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Half of a Yellow Sun


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This impressive film isn’t your everyday love story – it is an adaptation of a 450-page novel that combines an examination of the savage Nigerian Civil War (1967-70) with a personal story about the lives of twin sisters.

Well-educated and attractive Olanna (Thandie Newton) and Kainene (Anika Noni Rose) are the daughters of a successful Lagos businessman. They are independent and don’t believe in the traditional women’s witchcraft. Olanna teaches sociology at the university and moves in with her lover, much to his mother’s disgust. Kainene also moves away from home to be in charge of their father’s business.

As the conflict arrives, the sisters are faced with the grim reality of tribal warfare and mass killings. Olanna, whose lover Odenigbo (Chiwetel Ejiofor) is a radical academic, flees to the “independent” state of Biafra, but can’t escape the conflict. Kainene, whose partner is Englishman Richard (Joseph Mawle), faces equally daunting problems trying to run a business in wartime.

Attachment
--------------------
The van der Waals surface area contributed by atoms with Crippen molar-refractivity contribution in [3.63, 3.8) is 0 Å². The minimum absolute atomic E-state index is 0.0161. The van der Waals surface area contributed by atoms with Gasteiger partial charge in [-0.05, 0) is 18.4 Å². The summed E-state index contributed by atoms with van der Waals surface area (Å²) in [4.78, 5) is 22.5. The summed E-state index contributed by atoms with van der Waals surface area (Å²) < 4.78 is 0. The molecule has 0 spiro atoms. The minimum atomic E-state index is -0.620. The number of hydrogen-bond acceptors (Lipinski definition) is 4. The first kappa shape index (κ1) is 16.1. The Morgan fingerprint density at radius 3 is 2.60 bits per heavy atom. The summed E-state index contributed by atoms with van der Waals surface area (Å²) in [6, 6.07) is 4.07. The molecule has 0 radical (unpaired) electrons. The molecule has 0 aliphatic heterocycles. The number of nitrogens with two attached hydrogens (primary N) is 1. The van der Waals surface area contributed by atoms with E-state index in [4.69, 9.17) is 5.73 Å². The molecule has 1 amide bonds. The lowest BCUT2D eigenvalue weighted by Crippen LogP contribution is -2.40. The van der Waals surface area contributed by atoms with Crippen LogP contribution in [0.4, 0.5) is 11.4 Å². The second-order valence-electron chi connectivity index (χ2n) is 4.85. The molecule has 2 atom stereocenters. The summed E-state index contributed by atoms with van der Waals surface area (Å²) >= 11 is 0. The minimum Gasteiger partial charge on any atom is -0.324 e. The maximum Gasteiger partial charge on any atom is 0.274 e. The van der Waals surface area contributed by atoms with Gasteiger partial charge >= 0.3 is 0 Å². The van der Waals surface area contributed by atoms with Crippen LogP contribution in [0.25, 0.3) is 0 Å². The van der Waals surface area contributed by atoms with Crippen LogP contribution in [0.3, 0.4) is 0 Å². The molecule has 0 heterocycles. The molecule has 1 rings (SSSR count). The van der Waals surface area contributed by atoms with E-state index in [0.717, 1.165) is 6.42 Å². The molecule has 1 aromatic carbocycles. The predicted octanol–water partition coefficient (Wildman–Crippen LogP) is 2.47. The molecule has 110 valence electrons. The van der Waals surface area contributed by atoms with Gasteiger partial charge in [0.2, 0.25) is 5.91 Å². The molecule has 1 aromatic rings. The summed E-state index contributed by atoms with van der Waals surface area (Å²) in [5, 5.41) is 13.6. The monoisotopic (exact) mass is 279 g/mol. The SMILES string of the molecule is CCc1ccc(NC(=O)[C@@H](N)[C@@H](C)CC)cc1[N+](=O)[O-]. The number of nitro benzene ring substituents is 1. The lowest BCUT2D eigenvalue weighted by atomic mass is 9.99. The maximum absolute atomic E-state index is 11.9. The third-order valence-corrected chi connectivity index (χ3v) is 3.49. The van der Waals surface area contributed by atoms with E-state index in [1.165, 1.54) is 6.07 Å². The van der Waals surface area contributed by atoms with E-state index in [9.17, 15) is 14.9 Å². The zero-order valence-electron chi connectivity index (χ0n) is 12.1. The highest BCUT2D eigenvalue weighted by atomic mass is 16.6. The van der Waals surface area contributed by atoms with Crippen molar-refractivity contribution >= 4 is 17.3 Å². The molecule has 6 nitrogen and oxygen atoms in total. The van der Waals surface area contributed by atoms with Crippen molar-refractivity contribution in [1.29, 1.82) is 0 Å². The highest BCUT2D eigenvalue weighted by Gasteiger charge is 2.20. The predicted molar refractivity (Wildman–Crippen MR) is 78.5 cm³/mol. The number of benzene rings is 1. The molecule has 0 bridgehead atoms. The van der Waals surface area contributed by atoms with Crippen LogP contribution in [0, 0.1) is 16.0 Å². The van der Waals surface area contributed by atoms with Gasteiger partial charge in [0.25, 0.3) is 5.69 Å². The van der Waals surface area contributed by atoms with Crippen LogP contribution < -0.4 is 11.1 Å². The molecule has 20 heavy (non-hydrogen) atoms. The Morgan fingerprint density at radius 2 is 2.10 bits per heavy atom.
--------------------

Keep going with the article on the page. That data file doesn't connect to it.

Sometimes sad, sometimes elated, Nigerian director Biyi Bandele’s epic film is always thought-provoking and moving. It tells its story in fresh ways, particularly when it comes to showing that time has passed.

After seeing the film, I am keen to read the book, which is certain to add even more layers to the story. Half of a Yellow Sun spans such a horrific time in Nigeria’s history that it is difficult to take in all the details in a two-hour movie. However, in a stroke of genius, the film incorporates newsreels and maps to make things clearer for the uninitiated.

Half of a Yellow Sun is an impressive film on many levels, with excellent performances from all actors involved. It is a significant achievement for the embryonic Nigerian film industry.

More InDaily film reviews:

Half of a Yellow Sun
Möbius (French Film Festival)
I, Frankenstein
Cuban Fury
Bright Days Ahead (French Film Festival)
Need for Speed

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